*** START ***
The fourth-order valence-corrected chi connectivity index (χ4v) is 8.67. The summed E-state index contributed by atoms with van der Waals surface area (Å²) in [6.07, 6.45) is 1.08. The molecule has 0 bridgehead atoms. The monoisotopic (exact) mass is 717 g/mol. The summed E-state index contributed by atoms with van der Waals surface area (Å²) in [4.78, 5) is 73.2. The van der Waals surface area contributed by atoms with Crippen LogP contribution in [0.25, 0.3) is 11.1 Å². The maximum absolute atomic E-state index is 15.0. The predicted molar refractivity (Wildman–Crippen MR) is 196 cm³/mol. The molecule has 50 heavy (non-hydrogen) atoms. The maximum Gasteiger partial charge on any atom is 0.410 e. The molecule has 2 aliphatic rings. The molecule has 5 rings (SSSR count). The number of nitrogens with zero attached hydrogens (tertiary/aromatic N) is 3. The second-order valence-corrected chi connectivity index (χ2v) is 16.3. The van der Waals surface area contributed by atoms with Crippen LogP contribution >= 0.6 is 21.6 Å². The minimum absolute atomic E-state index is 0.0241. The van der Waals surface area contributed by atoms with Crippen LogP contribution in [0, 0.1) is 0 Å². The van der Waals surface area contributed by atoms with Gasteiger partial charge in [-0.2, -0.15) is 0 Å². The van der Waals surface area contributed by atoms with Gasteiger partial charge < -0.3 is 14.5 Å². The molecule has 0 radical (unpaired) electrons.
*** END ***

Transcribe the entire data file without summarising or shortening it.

The fourth-order valence-corrected chi connectivity index (χ4v) is 8.67. The summed E-state index contributed by atoms with van der Waals surface area (Å²) in [6.07, 6.45) is 1.08. The molecule has 0 bridgehead atoms. The monoisotopic (exact) mass is 717 g/mol. The summed E-state index contributed by atoms with van der Waals surface area (Å²) in [4.78, 5) is 73.2. The van der Waals surface area contributed by atoms with Crippen LogP contribution in [0.25, 0.3) is 11.1 Å². The maximum absolute atomic E-state index is 15.0. The predicted molar refractivity (Wildman–Crippen MR) is 196 cm³/mol. The molecule has 50 heavy (non-hydrogen) atoms. The maximum Gasteiger partial charge on any atom is 0.410 e. The molecule has 2 aliphatic rings. The molecule has 5 rings (SSSR count). The number of nitrogens with zero attached hydrogens (tertiary/aromatic N) is 3. The second-order valence-corrected chi connectivity index (χ2v) is 16.3. The van der Waals surface area contributed by atoms with Crippen LogP contribution >= 0.6 is 21.6 Å². The minimum absolute atomic E-state index is 0.0241. The van der Waals surface area contributed by atoms with Crippen LogP contribution in [0, 0.1) is 0 Å². The van der Waals surface area contributed by atoms with Gasteiger partial charge in [-0.2, -0.15) is 0 Å². The van der Waals surface area contributed by atoms with Gasteiger partial charge < -0.3 is 14.5 Å². The molecule has 0 radical (unpaired) electrons.